SAS-darling-rebecca-horizontal-255px

Ohio University student Rebecca Darling poses for a portrait with her digital magnifier, which she uses to help her read textbooks.

Photographer: Lauren Pond

SAS_Admissions_Portrait-lep-255px

A close up view of Darling's digital magnifier

Photographer: Lauren Pond

Featured Stories


Student Accessibility Services clears roadblocks on the path to academic success


Imagine walking in to your first class as a student at Ohio University. You’ve worked hard and are proud to be one of a very accomplished freshman class taking the first step on your chosen career path.

The professor circulates a printed syllabus then opens a slide deck on the projector with key points for the day’s lecture and details on the first big assignment. Everyone begins scribbling or typing notes, but because of a visual impairment, you can’t make out a single word. And this is just one class. You’re registered in five this semester.

Challenges like this could pose a much larger academic roadblock if not for Ohio University’s Student Accessibility Services (formerly the Office of Disability Services). SAS exists to assist students with a range of physical and chronic conditions, from blindness to fibromyalgia to diabetes. However, SAS’s scope includes an even broader spectrum of student needs than one might preconceive. For example, SAS has long provided a continually evolving range of accommodations to students who live with mental and chronic disabilities, including bipolar disorder and depression.

As historical stigmas ebb and available services increase, demand has grown. SAS registration (all students must register with SAS in order to receive services) has increased by over a third in the last five years, from around 700 SAS-registered students to now around 1,100 on the Athens campus alone. The number of exams coordinated by SAS each year has more than doubled in the last four years, to more than 2,500 per academic year. (As public attention to chronic and mental health issues has deepened in recent years, the numbers of SAS-registered students with these types of disabilities has been one of the largest growth sectors for the program.)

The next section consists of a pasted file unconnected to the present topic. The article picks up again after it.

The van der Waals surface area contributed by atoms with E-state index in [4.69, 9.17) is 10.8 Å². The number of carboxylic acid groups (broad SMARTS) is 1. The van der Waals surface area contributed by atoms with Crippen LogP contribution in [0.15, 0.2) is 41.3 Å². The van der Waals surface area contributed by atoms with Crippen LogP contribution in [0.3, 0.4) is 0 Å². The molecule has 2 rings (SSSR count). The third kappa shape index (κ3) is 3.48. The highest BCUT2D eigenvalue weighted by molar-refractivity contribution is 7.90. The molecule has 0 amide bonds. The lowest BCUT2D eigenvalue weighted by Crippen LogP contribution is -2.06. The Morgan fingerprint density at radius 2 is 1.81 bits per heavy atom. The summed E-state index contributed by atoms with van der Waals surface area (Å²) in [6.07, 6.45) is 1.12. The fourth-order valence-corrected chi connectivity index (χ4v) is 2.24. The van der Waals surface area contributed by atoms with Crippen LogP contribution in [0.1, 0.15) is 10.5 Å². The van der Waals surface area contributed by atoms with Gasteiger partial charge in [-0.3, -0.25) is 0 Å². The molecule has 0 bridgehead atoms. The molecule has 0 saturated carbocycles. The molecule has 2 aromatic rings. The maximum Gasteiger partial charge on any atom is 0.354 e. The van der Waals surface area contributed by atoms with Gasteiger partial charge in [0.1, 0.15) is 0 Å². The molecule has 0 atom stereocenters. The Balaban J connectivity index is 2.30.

One of SAS’s strong suits is its ability to be adaptive and responsive to the ever-evolving landscape concerning accessibility services. There is no “one size fits all” package. Assistance and resources are based on each student’s needs.

For students dealing with chronic health issues (where sudden and unexpected changes in health can be frequent), the program may serve as a central point for resources and communications with faculty. Students with ADHD or a range of other relevant disabilities can be provided with assistive tech, including software that reads materials aloud. SAS has the technology to produce whatever books students may need in accessible formats; they currently produce a total of about 600 such books a year. Students with disabilities that impact the ability to take thorough notes can utilize note-taking assistance and resources such as the LiveScribe pen and dictation software (SAS also provides training on this software).

Carey L. Busch, assistant dean for student accessibility, explains that the move to become a part of University College (from the Office of Institutional Equity) four years ago also helped SAS grow and gain visibility.